Andromeda Polifolia 'Blue Ice'

{ Bog Rosemary; Marsh Andromeda }

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About Ava

Ava is a pretty little lady with a hardy personality - she's from way up north, so she can handle frigid London winters like a pro. She was christened by the Swedish botanist and big dog in the plant world, Carl Linnaeus, during his 1723 trip to Lapland, Finland. Linnaeus compared her to Andromeda, the mythological Greek princess with boastful tendencies, and the name stuck.

Her species name, 'polifolia', means 'gray leaved' in Latin - a nod to her amazing foliage, which looks like silver-y sprigs of rosemary. We also love her delicate pink bell-like flowers, which come to life between April and June.

Quick facts

Botanical name: Andromeda polifolia

Nicknames: Blue Ice, Bog Rosemary, Marsh Andromeda

Plant type: Evergreen shrub / outdoor

Toxic?: Toxic to pets and humans

Current height: 40-50 cm

Nursery pot size: 23cm

Pro level: Easy

How to care for Ava (Andromeda Polifolia)

The basics:

Ava is super easy to care for, all you have to do is plant her in the right place. We recommend planting her in a wet or moist area of your garden - true to her name, the girl loves a boggy spot. If there's a dry period, make sure to give her a good shower.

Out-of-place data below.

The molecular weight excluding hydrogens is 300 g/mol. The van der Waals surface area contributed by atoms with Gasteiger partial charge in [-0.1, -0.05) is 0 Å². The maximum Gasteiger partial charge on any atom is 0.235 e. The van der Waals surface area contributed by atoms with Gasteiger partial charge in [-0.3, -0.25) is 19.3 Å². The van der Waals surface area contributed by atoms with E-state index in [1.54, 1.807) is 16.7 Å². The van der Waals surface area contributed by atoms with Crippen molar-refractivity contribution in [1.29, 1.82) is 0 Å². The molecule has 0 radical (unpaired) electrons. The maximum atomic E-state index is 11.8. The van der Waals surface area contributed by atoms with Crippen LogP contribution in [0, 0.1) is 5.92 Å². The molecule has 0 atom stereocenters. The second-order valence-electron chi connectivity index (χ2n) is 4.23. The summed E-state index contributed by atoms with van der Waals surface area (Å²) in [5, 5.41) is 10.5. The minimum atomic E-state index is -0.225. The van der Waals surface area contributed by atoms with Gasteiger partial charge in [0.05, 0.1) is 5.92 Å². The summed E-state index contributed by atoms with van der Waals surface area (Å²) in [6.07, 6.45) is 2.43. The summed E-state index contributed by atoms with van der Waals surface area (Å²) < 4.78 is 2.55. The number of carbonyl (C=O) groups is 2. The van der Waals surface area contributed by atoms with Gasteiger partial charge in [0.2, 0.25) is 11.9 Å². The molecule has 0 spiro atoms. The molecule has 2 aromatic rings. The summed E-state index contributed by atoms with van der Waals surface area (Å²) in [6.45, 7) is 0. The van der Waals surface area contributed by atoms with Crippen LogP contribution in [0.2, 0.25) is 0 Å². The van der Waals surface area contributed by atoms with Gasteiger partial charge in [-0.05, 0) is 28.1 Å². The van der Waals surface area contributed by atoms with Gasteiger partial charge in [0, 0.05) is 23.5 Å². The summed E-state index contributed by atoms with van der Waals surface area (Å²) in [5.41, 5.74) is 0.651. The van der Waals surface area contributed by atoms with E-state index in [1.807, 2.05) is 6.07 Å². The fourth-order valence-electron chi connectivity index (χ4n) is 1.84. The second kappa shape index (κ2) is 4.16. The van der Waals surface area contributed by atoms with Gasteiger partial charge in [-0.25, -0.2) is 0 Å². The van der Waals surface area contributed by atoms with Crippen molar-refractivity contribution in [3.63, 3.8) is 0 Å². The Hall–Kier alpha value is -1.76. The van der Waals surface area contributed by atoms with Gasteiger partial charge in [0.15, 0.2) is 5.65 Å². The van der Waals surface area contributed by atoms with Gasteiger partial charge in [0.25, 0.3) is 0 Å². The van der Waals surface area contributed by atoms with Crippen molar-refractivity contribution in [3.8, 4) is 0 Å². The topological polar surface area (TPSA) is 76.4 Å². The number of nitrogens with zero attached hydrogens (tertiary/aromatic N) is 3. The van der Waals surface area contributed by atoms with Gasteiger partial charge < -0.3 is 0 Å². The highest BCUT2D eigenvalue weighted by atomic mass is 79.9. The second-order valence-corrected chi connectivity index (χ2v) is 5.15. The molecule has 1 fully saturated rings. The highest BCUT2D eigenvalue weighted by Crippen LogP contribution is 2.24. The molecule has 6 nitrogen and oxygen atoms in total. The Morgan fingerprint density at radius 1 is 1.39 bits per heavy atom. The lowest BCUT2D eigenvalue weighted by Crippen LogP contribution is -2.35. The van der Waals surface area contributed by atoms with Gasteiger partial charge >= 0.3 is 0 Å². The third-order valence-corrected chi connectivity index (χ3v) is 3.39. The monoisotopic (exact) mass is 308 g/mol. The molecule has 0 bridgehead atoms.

Going the extra mile:

She doesn't generally need to be pruned unless parts of her foliage are dead or damaged - in this case, simply snip off the problem areas with sanitised shears or scissors.

She'll need to be planted in quite acidic soil. After planting, you could pop about two inches of peat moss or pine needles on top of her soil so that it retains its moisture.

Things to look out for

If you notice some of Ava's leaves are coated with a white powder or have white-ish blotches, then you're probably looking at powdery mildew. This disease is rarely serious, so no need to do anything - if you don't like the look of it, though, you can spray her down with wettable sulfur once or twice weekly.

If Ava's leaves begin to turn yellow and fall off, then she likely has leaf spot disease. This is usually coupled with small black spots on the leaves. To control it, shake out all the fallen, diseased leaves from inside the bush and destroy them, then prune off the dead branches from the center of the plant. Give her some copper fungicide before she starts to grow again in spring.

Rust-coloured, orange, yellow, or white and powdery spots on her foliage are a sign of rust disease. Carefully prune off the infected leaves with sanitised shears or scissors, then destroy them.